Best Ohio Wage And Hour Attorney Answer: Can companies legally use “unpaid” interns without paying them? Do unpaid summer interns have rights under The Fair Labor Standards Act? Should summer interns be paid for overtime at time and a half for working over 40 hours per week?
As college campuses let out for the summer, many college students head home. Most find summer jobs. And, some of those students get summer internships to gain experience; pad their résumé; and give them a leg up in a tough job market.
It has always been quite common for companies to hire summer interns. It is also common for companies to not compensate these “interns” for their time and services. More recently, however, these so-called “unpaid internships” have come under scrutiny, and there has been an increase in lawsuits filed these interns asserting rights under the Fair Labor Standards Act (“FLSA”). Even worse for employers, Courts are paying attention, and in some cases, agreeing with the interns. Although our wage and hour lawyers have blogged before about the wage rights of interns, it bears repeating as internship season starts up again,
An example can be found in the recent decision of Grant v. Warner Music Grp. Corp., which was recently decided by the Southern District Court of New York. In Grant, the federal district court conditionally certified a collective action of approximately 3,000 unpaid interns who claim that Warner Music Group improperly classified them as exempt from minimum wage and overtime compensation. In the end, the question of whether the unpaid interns can successfully bring these wage and hour claims under the FLSA will depend on whether they are “trainees” or “employees.” If they are the latter then the FLSA dictates that they must be compensated as employees of the company, meaning at least minimum wage as well as overtime compensation at time and a half (unless they are otherwise exempt from overtime laws). If they are found to be “trainees,” then the employer may be in the clear.
The Department of Labor (“DOL”) has established six-factor test for “unpaid interns” that you would expect the Court in Grant to consult when ultimately determining whether the plaintiffs in that case are “trainees” or “employees”. The test includes the following criteria:
- Is it like an education environment? “The internship, even though it includes actual operation of the facilities of the employer, is similar to training which would be given in an educational environment;”
- Does the intern receive the benefit? “The internship experience is for the benefit of the intern;”
- Did the employer get rid of existing employees to make room for the intern? “The intern does not displace regular employees, but works under close supervision of existing staff;”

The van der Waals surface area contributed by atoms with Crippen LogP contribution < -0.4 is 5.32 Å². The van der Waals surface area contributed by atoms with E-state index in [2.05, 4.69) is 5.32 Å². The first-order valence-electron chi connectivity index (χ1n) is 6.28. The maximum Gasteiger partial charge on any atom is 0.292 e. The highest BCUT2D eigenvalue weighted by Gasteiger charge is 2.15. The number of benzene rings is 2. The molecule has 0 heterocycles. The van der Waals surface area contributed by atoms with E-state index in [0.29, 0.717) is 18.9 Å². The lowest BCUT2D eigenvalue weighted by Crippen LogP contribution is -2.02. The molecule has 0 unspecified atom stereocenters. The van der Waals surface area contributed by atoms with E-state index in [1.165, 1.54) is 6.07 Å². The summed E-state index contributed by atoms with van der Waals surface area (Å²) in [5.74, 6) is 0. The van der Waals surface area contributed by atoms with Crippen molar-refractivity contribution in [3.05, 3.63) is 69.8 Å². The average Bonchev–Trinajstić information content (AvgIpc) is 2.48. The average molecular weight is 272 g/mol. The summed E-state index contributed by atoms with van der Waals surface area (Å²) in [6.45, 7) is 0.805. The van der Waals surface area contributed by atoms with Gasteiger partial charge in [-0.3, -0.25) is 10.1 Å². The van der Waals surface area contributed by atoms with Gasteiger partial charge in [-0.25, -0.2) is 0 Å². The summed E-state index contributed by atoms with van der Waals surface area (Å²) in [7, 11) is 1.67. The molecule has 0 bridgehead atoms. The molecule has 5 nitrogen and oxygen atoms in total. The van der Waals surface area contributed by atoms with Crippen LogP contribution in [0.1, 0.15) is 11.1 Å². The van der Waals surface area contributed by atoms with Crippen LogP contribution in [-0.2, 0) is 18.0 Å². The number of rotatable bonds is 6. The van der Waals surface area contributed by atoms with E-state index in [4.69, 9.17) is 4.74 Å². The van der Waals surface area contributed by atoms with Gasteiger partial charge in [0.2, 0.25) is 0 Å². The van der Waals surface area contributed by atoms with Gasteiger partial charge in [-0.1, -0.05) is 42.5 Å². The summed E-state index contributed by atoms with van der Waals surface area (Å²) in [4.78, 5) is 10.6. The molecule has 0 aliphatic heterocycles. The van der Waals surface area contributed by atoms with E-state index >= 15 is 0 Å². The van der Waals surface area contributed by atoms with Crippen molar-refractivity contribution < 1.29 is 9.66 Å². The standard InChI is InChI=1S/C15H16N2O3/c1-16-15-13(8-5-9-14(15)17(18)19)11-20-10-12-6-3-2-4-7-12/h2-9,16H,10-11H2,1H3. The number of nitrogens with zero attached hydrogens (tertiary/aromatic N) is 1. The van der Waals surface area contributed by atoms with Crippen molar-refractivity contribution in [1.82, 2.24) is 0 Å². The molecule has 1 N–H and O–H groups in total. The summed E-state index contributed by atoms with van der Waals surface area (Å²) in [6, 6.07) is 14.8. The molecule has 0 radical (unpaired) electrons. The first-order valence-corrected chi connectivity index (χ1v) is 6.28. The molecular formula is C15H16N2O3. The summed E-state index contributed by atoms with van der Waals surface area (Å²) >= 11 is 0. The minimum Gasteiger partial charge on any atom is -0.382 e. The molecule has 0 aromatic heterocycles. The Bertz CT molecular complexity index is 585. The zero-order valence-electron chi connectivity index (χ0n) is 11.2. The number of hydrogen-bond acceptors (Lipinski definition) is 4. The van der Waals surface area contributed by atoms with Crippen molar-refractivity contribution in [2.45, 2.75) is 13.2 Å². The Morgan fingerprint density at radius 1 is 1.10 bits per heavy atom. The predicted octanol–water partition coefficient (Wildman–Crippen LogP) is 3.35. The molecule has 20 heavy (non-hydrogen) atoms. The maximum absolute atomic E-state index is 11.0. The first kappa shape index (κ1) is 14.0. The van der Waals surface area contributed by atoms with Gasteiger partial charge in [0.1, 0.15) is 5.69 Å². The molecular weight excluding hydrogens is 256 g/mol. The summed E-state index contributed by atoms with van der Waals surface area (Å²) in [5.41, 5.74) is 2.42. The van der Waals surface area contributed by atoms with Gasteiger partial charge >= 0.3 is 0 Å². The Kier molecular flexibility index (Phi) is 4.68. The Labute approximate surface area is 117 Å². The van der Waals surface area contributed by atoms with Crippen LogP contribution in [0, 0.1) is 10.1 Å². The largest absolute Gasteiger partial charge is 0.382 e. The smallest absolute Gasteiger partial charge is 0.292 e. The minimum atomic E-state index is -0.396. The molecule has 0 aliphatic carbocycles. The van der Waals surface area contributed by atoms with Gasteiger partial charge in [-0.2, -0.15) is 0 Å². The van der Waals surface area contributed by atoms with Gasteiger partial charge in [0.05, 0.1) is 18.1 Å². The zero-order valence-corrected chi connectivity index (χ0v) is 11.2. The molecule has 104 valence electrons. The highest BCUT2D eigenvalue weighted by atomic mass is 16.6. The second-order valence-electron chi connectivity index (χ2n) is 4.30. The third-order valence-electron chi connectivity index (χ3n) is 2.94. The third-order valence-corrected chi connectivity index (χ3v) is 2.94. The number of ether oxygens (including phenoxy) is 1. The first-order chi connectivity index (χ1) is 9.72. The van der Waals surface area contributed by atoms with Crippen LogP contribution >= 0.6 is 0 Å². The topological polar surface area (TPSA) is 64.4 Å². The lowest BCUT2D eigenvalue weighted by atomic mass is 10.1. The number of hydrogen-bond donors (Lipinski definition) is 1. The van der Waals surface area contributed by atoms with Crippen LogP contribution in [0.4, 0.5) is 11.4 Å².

- Does the company get any benefit for the intern? “The employer that provides the training derives no immediate advantage from the activities of the intern; and on occasion its operations may actually be impeded;”
- Is there a promise of an automatic job? “The intern is not necessarily entitled to a job at the conclusion of the internship;”
- Was there a clear understanding that there would be no payment at the beginning of the relationship? “The employer and the intern understand that the intern is not entitled to wages for the time spent in the internship.”
According to the Department of Labor Wage and Hour Division’s Fact Sheet, “If all of the factors listed above are met, an employment relationship does not exist under the FLSA, and the Act’s minimum wage and overtime provisions do not apply to the intern.” As such, all of the above criteria must be met in order for the company to avoid the intern from becoming an employee that is required to be paid under the FLSA. None of these factors carry more weight than the other. For example, the most common misunderstanding is that an employer will protest, “But, we agreed that there would be no payment!” Even if that agreement for no payment is in writing, the employer will still be liable for back wages if any one of the other criteria is not me – for instance, if the student intern is doing the job of a regular employee or has a promise of a job post graduation.
You should also note that above six criteria does not consider if a student receives academic credit for his or her participation in the internship. As such, even if the student gets credit, this will not save the employer from paying wages and overtime pay under the FLSA.
As for Grant, if the plaintiffs are not considered “unpaid interns” under this six-factor test then the employer may be in for a world of hurt.
Are you an unpaid intern? If you believe that your employer is not paying you your lawfully earned wages and your overtime compensation at a rate of one and half times your normal wages as requires under the Federal Fair Labor Standards Act or Ohio Minimum Fair Wage Standards laws or you are an nonexempt employee that has been misclassified as exempt or independent contractor, contact the attorneys at Spitz, The Employee’s Law Firm today for a free and confidential initial consultation. The wage and hour lawyers at Spitz, The Employee’s Law Firm will provide you with the best options for your overtime pay dispute situation. If you even think that you may be entitled to overtime pay that you are not being paid, call 866-797-6040.
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